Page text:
Happy Tax Freedom Day — a day that should be a national holiday.
Coined by the Tax Foundation, it’s the day we’ve finally earned enough to pay our federal, state and local taxes, and begin working for ourselves and our families. Nationally it fell on April 23 this year. But in California we’ve had to wait until May 1 to unshackle the yoke of government.
Perhaps Tax Freedom Day should be celebrated with a bottle of Two Buck Chuck, given how little we’re left after the politicians are done rifling through our wallets. Mark Twain wasn’t just being funny when he said, “What is the difference between a taxidermist and a tax collector? The taxidermist takes only your skin.”
Americans pay more than $5.1 trillion in state and local taxes, according to the Tax Foundation — more than we spend on food, clothing and housing combined. As bad as that is, it doesn’t take into account federal borrowing, which pushes the actual Tax Freedom Day back another two weeks to May 15 for Californians. Our state is 46th in the nation in the lateness of Tax Freedom Day, surpassed only by Massachusetts, New York, New Jersey and Connecticut.
The Sacramento politicians are ensuring it’s only going to get worse. They recently passed Senate Bill 1, which will raise gas taxes and vehicle fees more than $52 billion over the next 10 years. It’s just one bill in a mass of legislation introduced in the past five months that would increase California taxes and fees more than $155 billion annually, according to the California Tax Foundation’s Tax Watch report.
The biggest tax grab in California history, $122.6 billion annually, is embodied in Senate Bill 640, which would impose a retail sales tax on services.
California is 46th in the nation in the lateness of Tax Freedom Day, surpassed only by Massachusetts, New York, New Jersey and Connecticut. Sacramento politicians are ensuring it’s only going to get worse.
That’s right, every time someone cuts your hair, mows your lawn or cleans your teeth, the taxman will be lurking around the corner to collect his cut. Senate Bill 640 has yet to be voted on, but awaits consideration by the Senate Committee on Governance and Finance.
Robert Gutierrez, director of the California Tax Foundation, called these proposed tax and fee hikes “a staggering amount that will give pause to every business owner when considering expansion, and cause families to reflect on California’s affordability. … Many of the proposals identified in Tax Watch may never become law, but even an empty threat of gutting Proposition 13 protections, taxing foreign income, expanding regulatory fees, etc., is enough to stifle investment and expansion by creating uncertainty, and promoting the perception that California is hostile to business.”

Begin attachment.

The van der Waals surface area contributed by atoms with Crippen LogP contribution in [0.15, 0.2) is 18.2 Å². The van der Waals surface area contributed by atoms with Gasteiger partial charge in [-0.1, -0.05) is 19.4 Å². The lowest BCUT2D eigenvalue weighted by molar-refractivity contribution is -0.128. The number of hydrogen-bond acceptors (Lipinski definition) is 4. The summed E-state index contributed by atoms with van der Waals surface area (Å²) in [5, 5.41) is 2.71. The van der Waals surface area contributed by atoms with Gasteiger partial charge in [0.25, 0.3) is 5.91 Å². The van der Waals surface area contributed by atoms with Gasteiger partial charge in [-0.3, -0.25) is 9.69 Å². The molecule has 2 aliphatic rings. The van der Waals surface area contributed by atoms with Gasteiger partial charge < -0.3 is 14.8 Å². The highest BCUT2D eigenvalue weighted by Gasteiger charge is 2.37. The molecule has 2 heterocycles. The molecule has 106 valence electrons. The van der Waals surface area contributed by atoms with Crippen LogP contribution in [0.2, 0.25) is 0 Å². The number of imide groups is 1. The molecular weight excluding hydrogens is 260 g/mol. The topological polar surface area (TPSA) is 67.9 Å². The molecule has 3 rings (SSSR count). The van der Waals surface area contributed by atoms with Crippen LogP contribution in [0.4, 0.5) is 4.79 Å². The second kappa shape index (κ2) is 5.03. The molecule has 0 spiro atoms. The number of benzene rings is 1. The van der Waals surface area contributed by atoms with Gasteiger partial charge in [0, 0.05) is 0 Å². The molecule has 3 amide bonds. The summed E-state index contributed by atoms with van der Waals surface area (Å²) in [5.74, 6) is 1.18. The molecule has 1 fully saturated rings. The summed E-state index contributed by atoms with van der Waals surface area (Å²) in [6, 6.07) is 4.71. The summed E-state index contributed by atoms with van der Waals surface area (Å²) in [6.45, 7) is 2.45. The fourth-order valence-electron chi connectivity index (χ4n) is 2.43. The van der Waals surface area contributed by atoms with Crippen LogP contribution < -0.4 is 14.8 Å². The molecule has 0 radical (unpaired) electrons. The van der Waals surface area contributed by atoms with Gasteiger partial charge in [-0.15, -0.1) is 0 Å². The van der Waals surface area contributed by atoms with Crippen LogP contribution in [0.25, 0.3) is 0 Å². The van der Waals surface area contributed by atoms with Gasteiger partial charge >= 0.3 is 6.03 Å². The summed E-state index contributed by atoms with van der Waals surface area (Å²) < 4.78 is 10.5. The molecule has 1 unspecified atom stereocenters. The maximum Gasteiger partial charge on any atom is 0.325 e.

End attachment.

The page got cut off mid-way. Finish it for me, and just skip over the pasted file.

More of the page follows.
Many of us know that Proposition 13, passed by nearly two-thirds of voters in 1978, has been effective in limiting property taxes. But another vital component of that landmark measure is the requirement of two-thirds voter approval for tax hikes. This is under assault by tax-happy Sacramento politicians. Local school districts are already able to pass bond measures with just 55 percent voter approval.
Now two bills, Senate Constitutional Amendments 3 and 6, seek to extend that lower vote threshold for libraries and transportation. Both were passed 5-2 (Democrats in favor, Republicans opposed) by the Senate Governance and Finance Committee and are making their way through the Legislature.
David Wolfe, legislative director for the Howard Jarvis Taxpayers Association, argued against SCA6 before the committee approved it April 5, the day before Senate Bill 1 was passed in the Assembly and Senate.
“In the words of Ronald Reagan, there you go again,” Wolfe said. “Not only are we considering a permanent $5 billion (annual) gas and car tax averaging $300 for an average middle class family, but that’s clearly not enough. This bill exposes the true agenda here in Sacramento. You will not stop with this gas tax, and you must go after Proposition 13. When is enough enough?
“Let me tell you the story of Proposition 13. There were individuals on fixed incomes, primarily seniors, getting kicked out of their homes, despite having paid off their mortgages, because they couldn’t afford the property tax. That was the genesis of Proposition 13. Even with Proposition 13, today we are 19th in combined local and state property taxes, according to the Tax Foundation. So it’s not as if Proposition 13 is draconian and unfair when it comes to property taxes.”
“When is enough enough?” is a good question.
Unfortunately, for most Democratic politicians in Sacramento, the answer is “never.” Enjoy your tax freedom while you can.
Conservative columnist Andrea Seastrand is a former representative for the 22nd Congressional District, a longtime grassroots activist and current president of the Central Coast Taxpayers Association. Her column runs in The Tribune every other Sunday, in rotation with liberal columnist Tom Fulks.